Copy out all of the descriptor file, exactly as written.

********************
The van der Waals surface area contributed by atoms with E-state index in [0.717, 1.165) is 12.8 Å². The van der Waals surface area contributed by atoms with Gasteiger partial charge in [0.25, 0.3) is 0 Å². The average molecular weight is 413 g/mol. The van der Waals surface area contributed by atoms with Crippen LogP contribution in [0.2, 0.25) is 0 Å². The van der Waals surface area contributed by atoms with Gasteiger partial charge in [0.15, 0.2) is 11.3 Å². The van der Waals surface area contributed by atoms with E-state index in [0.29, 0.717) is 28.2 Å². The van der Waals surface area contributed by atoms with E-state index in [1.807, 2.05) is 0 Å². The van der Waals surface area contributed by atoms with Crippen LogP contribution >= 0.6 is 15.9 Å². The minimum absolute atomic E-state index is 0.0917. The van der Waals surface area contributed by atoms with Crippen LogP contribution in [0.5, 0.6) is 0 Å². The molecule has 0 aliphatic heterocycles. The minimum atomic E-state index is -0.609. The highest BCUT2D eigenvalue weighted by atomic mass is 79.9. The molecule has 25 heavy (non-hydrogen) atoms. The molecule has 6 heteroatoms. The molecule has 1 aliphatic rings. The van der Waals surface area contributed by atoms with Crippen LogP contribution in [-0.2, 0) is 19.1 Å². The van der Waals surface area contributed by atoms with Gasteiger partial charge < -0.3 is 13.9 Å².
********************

The van der Waals surface area contributed by atoms with E-state index in [0.717, 1.165) is 12.8 Å². The van der Waals surface area contributed by atoms with Gasteiger partial charge in [0.25, 0.3) is 0 Å². The average molecular weight is 413 g/mol. The van der Waals surface area contributed by atoms with Crippen LogP contribution in [0.2, 0.25) is 0 Å². The van der Waals surface area contributed by atoms with Gasteiger partial charge in [0.15, 0.2) is 11.3 Å². The van der Waals surface area contributed by atoms with E-state index in [0.29, 0.717) is 28.2 Å². The van der Waals surface area contributed by atoms with E-state index in [1.807, 2.05) is 0 Å². The van der Waals surface area contributed by atoms with Crippen LogP contribution >= 0.6 is 15.9 Å². The minimum absolute atomic E-state index is 0.0917. The van der Waals surface area contributed by atoms with Crippen LogP contribution in [0.5, 0.6) is 0 Å². The molecule has 0 aliphatic heterocycles. The minimum atomic E-state index is -0.609. The highest BCUT2D eigenvalue weighted by atomic mass is 79.9. The molecule has 25 heavy (non-hydrogen) atoms. The molecule has 6 heteroatoms. The molecule has 1 aliphatic rings. The van der Waals surface area contributed by atoms with Crippen LogP contribution in [-0.2, 0) is 19.1 Å². The van der Waals surface area contributed by atoms with Gasteiger partial charge < -0.3 is 13.9 Å².